2017-09-09 / Front Page

Genesee River: thinking bigger


Genesee River Wilds officers Harmon Smith (left) and Bill Hart traveled to the upper reaches of the river to launch their kayaks and explore the potential for development of a regional trail. The river and a former railroad corridor are both seen as assets that could boost the broader efforts. Genesee River Wilds officers Harmon Smith (left) and Bill Hart traveled to the upper reaches of the river to launch their kayaks and explore the potential for development of a regional trail. The river and a former railroad corridor are both seen as assets that could boost the broader efforts. Potter County has two opportunities to link up with two efforts to support outdoor recreation and tourism along the Genesee River.

Two officers of the Genesee River Wilds (GRC) organization recently took a significant kayak trip from the village of Hickox, near the village of Genesee, across the New York State border to demonstrate the area’s potential.

After a heavy rainstorm that made the waters navigable, GWC president Bill Hart and board member Harmon Smith put in where the Genesee’s middle branch is met by its western branch. They floated and paddled to Wellsville, N.Y., emerging from their trip singing the praises of that river stretch.

Genesee Township is already being courted to join in an ambitious plan to develop the Genesee- Susquehanna Greenway, a recreation trail that’s envisioned to stretch from Lake Ontario in Rochester to Chesapeake Bay.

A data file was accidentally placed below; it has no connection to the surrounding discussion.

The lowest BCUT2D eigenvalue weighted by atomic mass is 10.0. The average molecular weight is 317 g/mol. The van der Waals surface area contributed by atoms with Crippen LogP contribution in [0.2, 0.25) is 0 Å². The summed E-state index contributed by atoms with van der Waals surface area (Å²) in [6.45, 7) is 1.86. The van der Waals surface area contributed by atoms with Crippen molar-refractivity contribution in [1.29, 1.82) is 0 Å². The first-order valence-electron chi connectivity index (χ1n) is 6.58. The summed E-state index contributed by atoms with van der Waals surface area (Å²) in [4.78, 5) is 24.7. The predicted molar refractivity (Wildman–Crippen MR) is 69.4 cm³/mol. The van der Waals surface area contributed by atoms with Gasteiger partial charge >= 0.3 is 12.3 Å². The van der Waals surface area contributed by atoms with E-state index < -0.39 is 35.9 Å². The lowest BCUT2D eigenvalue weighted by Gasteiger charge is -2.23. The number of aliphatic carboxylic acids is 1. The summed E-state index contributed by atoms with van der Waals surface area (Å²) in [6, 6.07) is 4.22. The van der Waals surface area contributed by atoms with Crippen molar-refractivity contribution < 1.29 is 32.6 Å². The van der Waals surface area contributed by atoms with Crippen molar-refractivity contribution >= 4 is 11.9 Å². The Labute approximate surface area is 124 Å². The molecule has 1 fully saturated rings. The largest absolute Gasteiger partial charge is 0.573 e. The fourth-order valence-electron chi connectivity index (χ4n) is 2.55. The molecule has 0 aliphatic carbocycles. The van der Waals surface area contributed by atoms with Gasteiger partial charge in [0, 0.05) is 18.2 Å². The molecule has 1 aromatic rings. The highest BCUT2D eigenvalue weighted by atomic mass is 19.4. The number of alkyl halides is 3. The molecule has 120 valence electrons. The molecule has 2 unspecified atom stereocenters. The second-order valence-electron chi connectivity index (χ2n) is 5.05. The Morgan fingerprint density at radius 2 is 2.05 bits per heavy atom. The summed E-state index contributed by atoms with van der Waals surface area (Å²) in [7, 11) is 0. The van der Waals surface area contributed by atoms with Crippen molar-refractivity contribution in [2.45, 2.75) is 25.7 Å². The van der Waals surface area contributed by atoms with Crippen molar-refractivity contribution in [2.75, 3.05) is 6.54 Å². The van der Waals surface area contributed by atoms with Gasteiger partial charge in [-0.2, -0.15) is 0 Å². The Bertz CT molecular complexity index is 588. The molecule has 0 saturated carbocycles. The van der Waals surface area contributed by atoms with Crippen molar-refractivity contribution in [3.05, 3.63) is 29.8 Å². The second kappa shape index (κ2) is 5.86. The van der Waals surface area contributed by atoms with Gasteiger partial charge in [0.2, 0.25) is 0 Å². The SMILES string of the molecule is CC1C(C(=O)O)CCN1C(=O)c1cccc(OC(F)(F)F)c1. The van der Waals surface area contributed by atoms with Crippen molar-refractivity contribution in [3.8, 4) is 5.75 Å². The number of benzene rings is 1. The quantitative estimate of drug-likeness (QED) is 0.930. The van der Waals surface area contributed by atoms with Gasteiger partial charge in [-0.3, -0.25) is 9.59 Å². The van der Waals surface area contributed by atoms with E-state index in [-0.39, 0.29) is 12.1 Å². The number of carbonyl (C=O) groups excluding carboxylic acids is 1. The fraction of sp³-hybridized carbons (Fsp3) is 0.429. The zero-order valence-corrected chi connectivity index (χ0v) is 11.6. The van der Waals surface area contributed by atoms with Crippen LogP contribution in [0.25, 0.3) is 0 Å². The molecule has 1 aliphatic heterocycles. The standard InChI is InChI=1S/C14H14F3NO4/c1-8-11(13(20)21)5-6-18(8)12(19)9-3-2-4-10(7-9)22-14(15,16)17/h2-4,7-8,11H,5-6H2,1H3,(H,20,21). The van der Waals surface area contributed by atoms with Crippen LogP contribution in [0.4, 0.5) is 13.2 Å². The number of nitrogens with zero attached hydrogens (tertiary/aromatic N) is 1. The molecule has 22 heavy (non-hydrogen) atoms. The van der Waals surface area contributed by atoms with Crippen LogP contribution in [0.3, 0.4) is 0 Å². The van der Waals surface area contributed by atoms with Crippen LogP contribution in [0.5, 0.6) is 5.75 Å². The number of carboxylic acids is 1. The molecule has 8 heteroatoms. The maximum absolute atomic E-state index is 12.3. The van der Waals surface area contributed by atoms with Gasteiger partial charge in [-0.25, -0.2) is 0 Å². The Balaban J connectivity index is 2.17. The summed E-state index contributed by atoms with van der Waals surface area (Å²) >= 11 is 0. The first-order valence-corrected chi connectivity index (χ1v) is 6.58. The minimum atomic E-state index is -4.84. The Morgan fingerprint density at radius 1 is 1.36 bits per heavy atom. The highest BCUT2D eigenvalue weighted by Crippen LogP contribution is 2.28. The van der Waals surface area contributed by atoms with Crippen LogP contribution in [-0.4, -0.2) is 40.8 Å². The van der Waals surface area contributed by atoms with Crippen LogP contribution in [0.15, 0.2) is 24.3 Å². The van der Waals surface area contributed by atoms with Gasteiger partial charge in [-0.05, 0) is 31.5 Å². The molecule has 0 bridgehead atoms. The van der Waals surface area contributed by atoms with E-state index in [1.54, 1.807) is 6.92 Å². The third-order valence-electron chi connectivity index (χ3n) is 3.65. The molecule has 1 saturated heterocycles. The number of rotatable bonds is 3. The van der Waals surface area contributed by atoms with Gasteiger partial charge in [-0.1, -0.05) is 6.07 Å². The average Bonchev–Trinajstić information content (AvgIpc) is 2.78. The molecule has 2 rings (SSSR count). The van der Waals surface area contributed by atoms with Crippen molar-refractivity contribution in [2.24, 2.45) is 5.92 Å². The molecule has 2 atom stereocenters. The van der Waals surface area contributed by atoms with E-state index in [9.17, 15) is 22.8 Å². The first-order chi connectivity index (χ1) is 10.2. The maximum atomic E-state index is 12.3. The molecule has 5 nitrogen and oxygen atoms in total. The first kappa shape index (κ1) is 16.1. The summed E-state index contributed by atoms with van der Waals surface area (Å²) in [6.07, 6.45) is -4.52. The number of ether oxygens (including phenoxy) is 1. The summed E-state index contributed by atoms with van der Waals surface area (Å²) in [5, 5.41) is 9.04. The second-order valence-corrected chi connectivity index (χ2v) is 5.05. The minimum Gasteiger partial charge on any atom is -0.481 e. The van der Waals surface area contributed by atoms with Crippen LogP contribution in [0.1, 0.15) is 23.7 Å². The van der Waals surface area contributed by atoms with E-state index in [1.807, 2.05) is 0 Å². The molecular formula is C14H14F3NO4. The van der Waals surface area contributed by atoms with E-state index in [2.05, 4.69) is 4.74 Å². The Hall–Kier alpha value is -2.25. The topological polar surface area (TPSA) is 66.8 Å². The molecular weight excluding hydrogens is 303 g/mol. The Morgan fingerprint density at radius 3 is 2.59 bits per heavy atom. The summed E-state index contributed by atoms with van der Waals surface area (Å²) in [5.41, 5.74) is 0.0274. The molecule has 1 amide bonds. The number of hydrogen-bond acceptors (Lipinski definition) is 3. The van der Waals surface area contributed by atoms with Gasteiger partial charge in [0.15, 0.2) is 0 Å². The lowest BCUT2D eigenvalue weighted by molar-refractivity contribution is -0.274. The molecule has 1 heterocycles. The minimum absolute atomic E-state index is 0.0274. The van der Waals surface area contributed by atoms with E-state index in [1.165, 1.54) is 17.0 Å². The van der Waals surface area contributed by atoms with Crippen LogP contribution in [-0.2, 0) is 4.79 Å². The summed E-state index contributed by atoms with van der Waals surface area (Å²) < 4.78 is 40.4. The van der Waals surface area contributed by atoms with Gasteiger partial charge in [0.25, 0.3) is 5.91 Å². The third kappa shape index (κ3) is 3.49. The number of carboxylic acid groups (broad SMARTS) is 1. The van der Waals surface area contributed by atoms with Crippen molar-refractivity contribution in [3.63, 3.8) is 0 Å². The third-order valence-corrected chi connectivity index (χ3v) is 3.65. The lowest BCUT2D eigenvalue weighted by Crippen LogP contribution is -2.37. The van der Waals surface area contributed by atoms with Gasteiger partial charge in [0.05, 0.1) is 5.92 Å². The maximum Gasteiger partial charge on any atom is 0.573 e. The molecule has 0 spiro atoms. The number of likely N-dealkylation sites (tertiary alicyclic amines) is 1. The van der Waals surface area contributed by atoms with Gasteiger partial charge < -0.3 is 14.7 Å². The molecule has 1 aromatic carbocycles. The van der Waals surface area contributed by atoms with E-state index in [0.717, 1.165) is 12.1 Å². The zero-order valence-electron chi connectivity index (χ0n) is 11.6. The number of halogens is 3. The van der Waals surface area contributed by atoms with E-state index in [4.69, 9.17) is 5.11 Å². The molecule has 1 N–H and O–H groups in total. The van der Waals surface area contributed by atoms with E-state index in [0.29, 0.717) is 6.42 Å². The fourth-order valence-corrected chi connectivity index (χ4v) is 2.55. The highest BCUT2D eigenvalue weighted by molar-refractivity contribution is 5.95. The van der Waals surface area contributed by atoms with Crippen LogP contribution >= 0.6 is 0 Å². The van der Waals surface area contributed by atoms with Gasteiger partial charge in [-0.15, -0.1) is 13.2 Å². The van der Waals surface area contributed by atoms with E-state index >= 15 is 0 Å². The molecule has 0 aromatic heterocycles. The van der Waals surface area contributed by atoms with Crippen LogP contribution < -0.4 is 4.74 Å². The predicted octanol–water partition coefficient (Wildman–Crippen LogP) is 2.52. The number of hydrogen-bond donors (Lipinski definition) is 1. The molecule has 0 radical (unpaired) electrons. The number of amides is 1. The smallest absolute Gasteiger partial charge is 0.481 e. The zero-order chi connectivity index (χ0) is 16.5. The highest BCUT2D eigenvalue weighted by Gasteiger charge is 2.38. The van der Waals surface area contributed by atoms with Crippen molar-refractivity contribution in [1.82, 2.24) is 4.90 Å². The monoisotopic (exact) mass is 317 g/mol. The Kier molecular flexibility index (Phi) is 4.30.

Much progress has been made in New York State, but the development has been minimal across the state line. Efforts are now underway to engage property owners along the trail corridor and establish detours for those sections that may not fall into place.

A key leg of the trail is the Wellsville, Addison and Galeton (WAG) Railroad right-of-way, built in 1895- 96 to connect Wellsville, N.Y., with Galeton.

If the promoters can establish that Wellsville to Galeton link, crossing through Potter County enroute to the Pine Creek Rail Trail in Tioga County, the Genesee- Susquehanna Greenway could be well on its way to becoming a reality.

It could eventually connect to the popular Susquehannock Trail System in Potter County, and perhaps to the Coudersport & Port Allegany Railroad right-of-way into McKean County.

Ron Abraham spearheaded development of trail sections north of the border after the WAG’s right-of-way was acquired by New York State in 2009. Abraham said a connected trail system can boost tourism.

“The more miles of trail you have, the more attractive it is for somebody to come from out of the area,” he said. “I do a lot of bicycling myself and I go to other trails and ride. If towns that have been hurting can promote this kind of tourism, it really helps.”

“Businesses are popping up in areas that have trails -- bed and breakfasts, bicycle shops, rental places,” he continued. “A lot of these rail trails follow river corridors, and there are opportunities for kayaking and rafting.”

The Genesee-Susquehanna Greenway already has some support in the Genesee area. A canoe/kayak launch area has been developed at the Genesee Community Park. Members of the Genesee Headwaters Watershed Association have installed trash receptacles along the creek.

At least one individual who owns a portion of the WAG right-of-way in the Genesee area is willing to allow his property to be used.

The WAG line generally follows the meandering path of the Genesee River. It was irreparably damaged by a flood in 1972.

Over the years, sections were used for hiking, bicycling, snowmobile riding and cross-country skiing, with individuals and organizations taking care of maintenance. Part of the grand plan to keep the trail passable from Lake Ontario to the Chesapeake Bay involves finding similar “adopters” to help with maintenance.

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